Colorado had a pretty decent history at Nike Cross Nationals going into this year's national championship meet. Colorado's history got even better at this year's meet.
It's a short list of states (I believe that California, New York, Texas, and Utah exhausts the list) that have sent three or more teams of a single gender to Nike Cross Nationals in any given year.
Colorado joined that list this year when the Battle Mountain, Mountain Vista, and Broomfield girls all earned qualifying bids. You would think that would be enough headlines for one year. Evidently, however, it was not.
Battle Mountain stunned just about everyone--including themselves--in winning the Nike Southwest Regional. Honestly, they weren't getting a lot of love in the discussions of potential top five or ten teams in the week leading up to NXN.
And, through the first two-thirds of the race, that "not very much love" seemed well founded. In the final third of the race, however, Battle Mountain (doing business that day as Vail Valley), made a furious surge to the front, leapfrogged several teams, and ended up third.
The Battle Mountain girls seemed almost as stunned as when they won the Southwest region, but maybe just slightly tempered by the realization that they didn't get there on anything like luck.
It needs to soak in for a while, for all of us, that Battle Mountain is a school with an enrollment of less than 900 students. It takes some powerful magic to make a national #3 cross country team out of that kind of enrollment. And that, it seems, makes Rob Parish a magic man.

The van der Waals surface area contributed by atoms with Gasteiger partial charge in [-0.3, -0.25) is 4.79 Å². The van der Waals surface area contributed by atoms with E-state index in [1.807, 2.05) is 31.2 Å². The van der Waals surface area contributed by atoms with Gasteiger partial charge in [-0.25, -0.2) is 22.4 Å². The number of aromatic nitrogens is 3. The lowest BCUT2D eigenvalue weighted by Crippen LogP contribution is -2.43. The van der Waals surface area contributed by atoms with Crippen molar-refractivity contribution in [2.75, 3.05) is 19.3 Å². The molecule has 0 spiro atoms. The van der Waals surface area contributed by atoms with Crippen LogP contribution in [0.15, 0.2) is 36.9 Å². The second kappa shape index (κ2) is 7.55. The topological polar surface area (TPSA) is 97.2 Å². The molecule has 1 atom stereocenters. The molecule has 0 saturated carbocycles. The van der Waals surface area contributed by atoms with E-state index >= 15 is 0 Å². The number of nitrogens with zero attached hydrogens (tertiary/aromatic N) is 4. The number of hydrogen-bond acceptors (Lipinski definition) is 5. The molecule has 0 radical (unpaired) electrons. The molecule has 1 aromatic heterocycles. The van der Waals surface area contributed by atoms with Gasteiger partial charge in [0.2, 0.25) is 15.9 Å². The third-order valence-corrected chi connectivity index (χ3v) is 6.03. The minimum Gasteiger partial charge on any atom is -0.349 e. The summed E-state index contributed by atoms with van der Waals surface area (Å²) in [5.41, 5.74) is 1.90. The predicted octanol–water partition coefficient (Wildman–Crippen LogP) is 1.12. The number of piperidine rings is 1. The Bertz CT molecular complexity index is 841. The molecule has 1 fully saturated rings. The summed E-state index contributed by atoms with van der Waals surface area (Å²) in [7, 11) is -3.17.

Battle Mountain, however, wasn't the only Colorado team to surge late on a spongy Glendoveer course and end up in third. In fact, they were the second team to do it.
Before Battle Mountain even toed the finish line, Mountain Vista (doing business that day as simply Denver) also staged a furious late-race surge to scratch and claw their way into first place.
It can be safely said that a third-place finish for Mountain Vista was more on the radar screen than a third place finish for Battle Mountain, but teams that go to Portland counting on their reputation to tide them over usually have a very disappointing run of it.
Mountain Vista the disappointment meter low. The Jonathan Dalby's teams, this was a year of redemption. Last year, the boys failed to make it entirely after finishing 12th at NXN in 2015. The girls had a mildly disappointing finish of 13th last year that they improved on solidly this year.
Neither third-place finish is a high water mark for a Colorado team. That distinction belongs to the 2004 Smoky Hill girls, who finished second. Aside from that Greg Weich-coached team, though, the only other finish as high as third came courtesy of the 2009 Fort Collins girls.
Both teams lose some key seniors--Mountain Vista more so than Battle Mountain. But both should be back in the thick of things again next year. Both had tradition in their corner. Nothing on this road is easy, but there is something to be said for having traveled the road before.